### Shainin Methods

Previously we discussed Taguchi Methods as an alternative to classical Designed Experiments. Another approach to experimentation is Shainin Methods, as developed by Mr. Dorian Shainin and strongly advocated by Mr. Keki Bhote.

The late Dorian Shainin began introducing a series of experimentation techniques in the 1930’s and continued his work for nearly 50 years. Keki Bhote enhanced and honed these techniques at Motorola, where he helped launch the Six Sigma process. In his book World Class Quality – Second Edition, Mr. Bhote listed the following advantages of Shainin Methods:

1. Root causes are determined by “talking to the parts” rather than by hunches or opinions.
2. The techniques are statistically powerful, resulting in the separation of and quantification of main effects and interaction effects.
3. There are 12 different techniques that provide a wide range of versatility.
4. The techniques are easy to learn and low cost to use, making it easier to involve the entire workforce.

The 12 techniques may be broken down into the following four categories:

Clue Generation

1. Multi-vari Analysis: A filtering technique used to eliminate non-contributing causes of variation until the root cause can be distilled.
1. Concentration Chart or Pictograph: Used to plot the location of a defect on a part or on a layout or grid. The result will either be a random pattern, or a concentration in a particular area(s).
1. Components Search: Parts and sub-assemblies are swapped between a good product and a bad product until the root cause of the problem is located.
1. Paired Comparisons: Compare best and worst examples of products, and isolate the characteristics or parameters that are different between the best and the worst.
1. Product/Process Search: List and measure the process variables that impact the quality of a product. Determine which of these process variables is causing a defect by comparing the measurements from a process that produces good parts with measurements from a process that produces bad parts.

DOE Optimization

1. Scatterplot (or scatter diagram): Used to visually describe the relationship between two variables by plotting one against the other.
1. Response Surface Methodology (RSM): A DOE technique typically used after the critical factors in a process have been isolated and we wish to optimize the settings of these factors. RSM designs are used when we know or suspect that there is curvature (i.e. non-linearity) in the response variable.

Formal DOE Techniques

1. Variables Search: A binary search technique that isolates important from unimportant process variables by experimenting with best and marginal settings for each variable.
1. Full Factorial Experiments: These experiments address all combinations of factors including all of their interactions, and are best employed for just a few factors that significantly impact the response variable. They are more time consuming and costly to conduct than screening techniques.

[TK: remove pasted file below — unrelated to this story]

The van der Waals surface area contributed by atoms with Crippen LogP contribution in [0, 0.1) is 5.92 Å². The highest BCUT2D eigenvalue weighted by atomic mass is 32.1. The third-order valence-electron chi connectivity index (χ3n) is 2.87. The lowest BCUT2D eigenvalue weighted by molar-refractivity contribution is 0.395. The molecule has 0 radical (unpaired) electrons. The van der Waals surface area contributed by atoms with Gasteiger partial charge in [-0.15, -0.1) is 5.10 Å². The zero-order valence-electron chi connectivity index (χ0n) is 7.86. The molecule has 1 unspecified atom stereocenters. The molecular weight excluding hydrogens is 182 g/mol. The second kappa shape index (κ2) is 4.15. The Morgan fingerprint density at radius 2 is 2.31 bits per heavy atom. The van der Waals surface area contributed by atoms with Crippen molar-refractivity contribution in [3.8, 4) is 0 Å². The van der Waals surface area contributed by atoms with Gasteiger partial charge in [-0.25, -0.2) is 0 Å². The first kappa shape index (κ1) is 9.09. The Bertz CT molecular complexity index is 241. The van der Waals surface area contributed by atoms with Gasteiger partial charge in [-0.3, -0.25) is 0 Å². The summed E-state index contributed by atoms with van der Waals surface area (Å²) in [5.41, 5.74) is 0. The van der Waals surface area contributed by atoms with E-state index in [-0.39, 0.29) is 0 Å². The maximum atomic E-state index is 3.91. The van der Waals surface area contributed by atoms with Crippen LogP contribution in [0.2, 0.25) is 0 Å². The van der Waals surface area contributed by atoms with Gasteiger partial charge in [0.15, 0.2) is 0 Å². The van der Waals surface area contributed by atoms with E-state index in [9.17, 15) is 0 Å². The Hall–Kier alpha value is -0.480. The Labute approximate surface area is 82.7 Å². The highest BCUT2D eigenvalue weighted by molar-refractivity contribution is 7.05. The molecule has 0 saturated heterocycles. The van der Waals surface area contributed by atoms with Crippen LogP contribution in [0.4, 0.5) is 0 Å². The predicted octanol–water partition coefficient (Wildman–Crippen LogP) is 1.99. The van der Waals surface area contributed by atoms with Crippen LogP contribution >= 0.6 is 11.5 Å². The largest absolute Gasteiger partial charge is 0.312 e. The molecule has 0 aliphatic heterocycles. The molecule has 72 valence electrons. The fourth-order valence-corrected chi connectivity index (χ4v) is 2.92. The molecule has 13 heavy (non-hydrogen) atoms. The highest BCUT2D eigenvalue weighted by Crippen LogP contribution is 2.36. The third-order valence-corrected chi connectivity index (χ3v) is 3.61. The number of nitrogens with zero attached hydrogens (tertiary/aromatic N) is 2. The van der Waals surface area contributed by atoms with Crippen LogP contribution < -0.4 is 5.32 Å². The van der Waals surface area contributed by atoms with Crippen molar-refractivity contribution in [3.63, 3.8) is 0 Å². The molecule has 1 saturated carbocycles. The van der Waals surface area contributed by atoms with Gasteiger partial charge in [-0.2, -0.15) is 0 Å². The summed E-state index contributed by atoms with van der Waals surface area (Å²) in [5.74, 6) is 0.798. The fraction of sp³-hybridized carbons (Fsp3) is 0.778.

1. B vs. C: B represents the better or improved process while C represents the current process. We run a test using six samples, three B’s and three C’s. If all three B’s outrank all three C’s, there is only one chance in 20 (based on the Law of Combinations) that this is due to chance, giving us 95% confidence that the improved process is better than the current process.

Transition from DOE to SPC

1. Positrol (or precontrol): Units are classified as red, yellow or green based on where they fall in relation to the specification or tolerance. Green is the middle half of the tolerance, yellow is the remaining half of the tolerance and red is beyond tolerance. Sampling frequency is determined based on how often the process needs adjustment. If a sample is green, continue running. If a sample is yellow, select a second sample. If the second sample is yellow, stop and adjust or correct the process. If either sample is red, stop and adjust or correct the process.
1. Process Certification (Process Control, and Management Plan): Defines the who, how, where and when of controls that will ensure that the important variables or factors are kept under tight control.

Note: Response Surface Methodology and Full Factorial Experiments are classical DOE techniques. What Mr. Shainin refers to as Process Certification is what we know in Six Sigma as the Process Control and Management Plan. The scatterplot or XY plot is typically included in the Six Sigma body of knowledge.

Your comments or questions about this article are welcome, as are suggestions for future articles. Feel free to contact me by email at roger@keyperformance.com.

About the author: Mr. Roger C. Ellis is an industrial engineer by training and profession. He is a Six Sigma Master Black Belt with over 45 years of business experience in a wide range of fields. Mr. Ellis develops and instructs Six Sigma professional certification courses for Key Performance LLC.   For a more detailed biography, please refer to www.keyperformance.com.

On November 19th, 2015, posted in: Articles, Six Sigma by